Once I was meeting a Smithsonian scientist, a world authority in his field, and to reach his office I was led through a maze of packing crates, file cabinets and dusty shelves stacked with an incredible variety of exhibits. When I met the scientist I naturally greeted him with some friendly comment about "the Nation's Attic."

Well, he blew up.

"Diggity zag blammit!" he roared, or words to that effect. "If I hear one more word! About the Nation's Attic! I'll -- I'll . . . !"

After about 20 minutes he calmed down enough to talk . . .

I thought you would like to know that in 1985 the Smithsonian's eight museums collected 648,000 items.

They included a complete set of the Farmer's Almanac for 194 years, a Huey helicopter, 5,000 pieces of amber containing the tiny bodies of 24-million-year-old insects, a Confederate penny, a 1931 Parcel Post truck, a ceramic portrait of Elvis Presley, a hot-pink sapphire, Jake Garn's spacesuit, a "wanted" poster for John Wilkes Booth, a 1935 Girl Scout uniform, a nude portrait of Alice Neel at age 80, a rhinoceros and two Pacific islands.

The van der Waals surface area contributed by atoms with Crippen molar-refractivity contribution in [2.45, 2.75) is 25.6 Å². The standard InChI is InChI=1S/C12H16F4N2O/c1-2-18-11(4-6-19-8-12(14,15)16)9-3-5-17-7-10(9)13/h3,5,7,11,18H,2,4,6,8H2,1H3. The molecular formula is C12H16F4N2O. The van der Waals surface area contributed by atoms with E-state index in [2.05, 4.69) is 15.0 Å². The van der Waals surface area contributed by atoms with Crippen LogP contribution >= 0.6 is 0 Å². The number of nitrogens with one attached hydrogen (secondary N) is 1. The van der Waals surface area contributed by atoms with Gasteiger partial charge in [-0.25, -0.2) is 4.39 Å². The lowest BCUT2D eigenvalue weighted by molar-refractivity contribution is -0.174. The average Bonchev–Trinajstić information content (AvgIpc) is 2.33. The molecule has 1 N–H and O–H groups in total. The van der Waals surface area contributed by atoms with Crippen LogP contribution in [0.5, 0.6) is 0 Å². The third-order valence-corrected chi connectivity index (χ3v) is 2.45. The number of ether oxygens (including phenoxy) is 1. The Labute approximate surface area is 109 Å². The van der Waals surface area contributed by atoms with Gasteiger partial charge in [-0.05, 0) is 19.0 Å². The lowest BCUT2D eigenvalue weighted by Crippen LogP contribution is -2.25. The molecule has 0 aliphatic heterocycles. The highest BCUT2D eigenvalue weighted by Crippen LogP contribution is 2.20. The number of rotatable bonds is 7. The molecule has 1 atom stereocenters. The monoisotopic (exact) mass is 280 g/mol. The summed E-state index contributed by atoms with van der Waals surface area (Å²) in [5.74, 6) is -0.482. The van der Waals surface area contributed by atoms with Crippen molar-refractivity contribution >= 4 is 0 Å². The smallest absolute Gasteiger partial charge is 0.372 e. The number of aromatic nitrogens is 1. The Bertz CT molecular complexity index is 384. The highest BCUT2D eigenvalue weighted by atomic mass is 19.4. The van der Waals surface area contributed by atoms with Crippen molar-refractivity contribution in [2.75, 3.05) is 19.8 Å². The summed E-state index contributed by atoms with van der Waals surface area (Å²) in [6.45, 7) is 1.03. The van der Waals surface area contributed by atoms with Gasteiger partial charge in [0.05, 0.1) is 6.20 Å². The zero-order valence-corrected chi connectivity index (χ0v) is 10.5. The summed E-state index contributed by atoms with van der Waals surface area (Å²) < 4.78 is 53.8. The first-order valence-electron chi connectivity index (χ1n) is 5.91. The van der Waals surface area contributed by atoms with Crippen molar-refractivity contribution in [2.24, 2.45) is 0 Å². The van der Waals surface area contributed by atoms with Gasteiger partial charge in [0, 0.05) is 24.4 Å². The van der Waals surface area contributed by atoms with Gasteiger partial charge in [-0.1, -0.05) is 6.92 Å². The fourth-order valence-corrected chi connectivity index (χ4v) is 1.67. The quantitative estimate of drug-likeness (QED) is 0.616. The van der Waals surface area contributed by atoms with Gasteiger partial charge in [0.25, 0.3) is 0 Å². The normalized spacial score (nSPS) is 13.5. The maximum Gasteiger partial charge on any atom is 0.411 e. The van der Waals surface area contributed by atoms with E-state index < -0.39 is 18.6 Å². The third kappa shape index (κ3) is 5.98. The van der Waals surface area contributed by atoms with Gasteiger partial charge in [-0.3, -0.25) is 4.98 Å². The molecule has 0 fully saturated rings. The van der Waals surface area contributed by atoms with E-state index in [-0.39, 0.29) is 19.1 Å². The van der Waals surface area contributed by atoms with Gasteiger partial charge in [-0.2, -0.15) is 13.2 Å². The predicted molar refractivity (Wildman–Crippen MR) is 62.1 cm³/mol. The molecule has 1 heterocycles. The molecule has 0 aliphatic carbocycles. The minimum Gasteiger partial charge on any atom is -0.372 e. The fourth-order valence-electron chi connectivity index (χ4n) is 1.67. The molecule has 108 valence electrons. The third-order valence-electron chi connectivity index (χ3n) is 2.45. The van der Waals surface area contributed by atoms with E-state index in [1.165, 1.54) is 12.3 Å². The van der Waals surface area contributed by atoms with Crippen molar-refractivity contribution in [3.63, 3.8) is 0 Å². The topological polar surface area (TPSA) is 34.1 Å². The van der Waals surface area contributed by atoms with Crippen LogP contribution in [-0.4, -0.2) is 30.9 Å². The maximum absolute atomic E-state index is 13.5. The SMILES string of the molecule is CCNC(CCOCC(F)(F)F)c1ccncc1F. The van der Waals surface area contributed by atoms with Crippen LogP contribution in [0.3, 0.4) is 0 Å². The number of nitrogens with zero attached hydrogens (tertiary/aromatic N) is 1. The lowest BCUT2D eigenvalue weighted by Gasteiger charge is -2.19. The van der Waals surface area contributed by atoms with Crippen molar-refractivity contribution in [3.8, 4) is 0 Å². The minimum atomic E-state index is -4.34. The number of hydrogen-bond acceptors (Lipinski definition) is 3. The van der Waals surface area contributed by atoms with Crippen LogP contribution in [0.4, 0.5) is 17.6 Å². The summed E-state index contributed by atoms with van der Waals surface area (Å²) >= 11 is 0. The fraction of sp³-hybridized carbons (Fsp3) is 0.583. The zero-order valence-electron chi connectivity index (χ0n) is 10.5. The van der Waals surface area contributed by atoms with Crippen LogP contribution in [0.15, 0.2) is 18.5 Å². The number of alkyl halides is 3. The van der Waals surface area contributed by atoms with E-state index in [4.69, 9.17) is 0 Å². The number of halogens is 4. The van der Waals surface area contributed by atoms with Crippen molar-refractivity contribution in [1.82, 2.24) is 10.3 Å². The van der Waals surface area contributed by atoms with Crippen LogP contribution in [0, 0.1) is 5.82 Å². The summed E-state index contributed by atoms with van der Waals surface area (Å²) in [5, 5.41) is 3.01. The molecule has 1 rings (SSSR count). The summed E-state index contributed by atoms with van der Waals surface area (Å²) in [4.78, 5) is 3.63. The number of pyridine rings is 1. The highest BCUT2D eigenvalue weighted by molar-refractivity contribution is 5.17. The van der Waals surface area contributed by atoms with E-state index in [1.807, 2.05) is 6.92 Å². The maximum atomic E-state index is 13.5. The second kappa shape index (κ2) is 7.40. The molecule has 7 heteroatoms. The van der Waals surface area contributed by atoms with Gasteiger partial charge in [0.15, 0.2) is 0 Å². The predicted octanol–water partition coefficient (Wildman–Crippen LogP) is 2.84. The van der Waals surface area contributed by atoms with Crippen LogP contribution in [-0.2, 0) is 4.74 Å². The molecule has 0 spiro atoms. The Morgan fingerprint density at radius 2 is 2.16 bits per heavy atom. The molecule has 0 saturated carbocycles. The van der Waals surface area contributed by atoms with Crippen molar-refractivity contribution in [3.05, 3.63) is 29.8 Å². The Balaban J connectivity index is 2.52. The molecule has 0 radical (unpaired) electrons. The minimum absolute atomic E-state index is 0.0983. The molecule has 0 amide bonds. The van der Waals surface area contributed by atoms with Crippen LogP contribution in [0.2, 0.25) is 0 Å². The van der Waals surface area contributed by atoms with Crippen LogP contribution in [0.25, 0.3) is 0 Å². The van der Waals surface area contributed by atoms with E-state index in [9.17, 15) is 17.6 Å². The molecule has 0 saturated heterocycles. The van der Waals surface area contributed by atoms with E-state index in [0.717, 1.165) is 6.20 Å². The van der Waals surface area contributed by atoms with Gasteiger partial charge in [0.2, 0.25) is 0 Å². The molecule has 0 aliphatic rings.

"What curators look for in acquisition varies from one museum to another," a Smithsonian announcement announces. "In general, museum officials seek objects that are authentic, appropriate to the collection, of historic or scientific importance, well documented and, in the case of art works, beautiful or significant."

Most of these things have been squirreled away in the study collections, and only a few became part of the year's 100 new Smithsonian exhibitions -- seen, incidentally, by some 24 million visitors.

It is just as well that not every new arrival has to be displayed. The Museum of Natural History has logged in 100,000 butterflies. Not to mention 70,000 moths from Texas, several thousand squid, seven meteorites and two petrified logs, each weighing over two tons.

Down at American History they are gloating over a pen donated by a student of Austin Palmer, who invented the Palmer Method of penmanship. Also in the house are Richard Petty's good-luck stock car in which he won his 200th major race, videotapes of 100 TV commercials and a pioneer Xerox machine.

And the art museums have taken in all sorts of creations, from soft sculpture by Claes Oldenburg to 459 paintings of American Indians by George Catlin and 1,500 African textiles and looms.

I am getting low on facts, and normally at this point I would make another smart remark.

No sir.

Not me.

All I am asking is that sometime they send me a list of the stuff they turned down.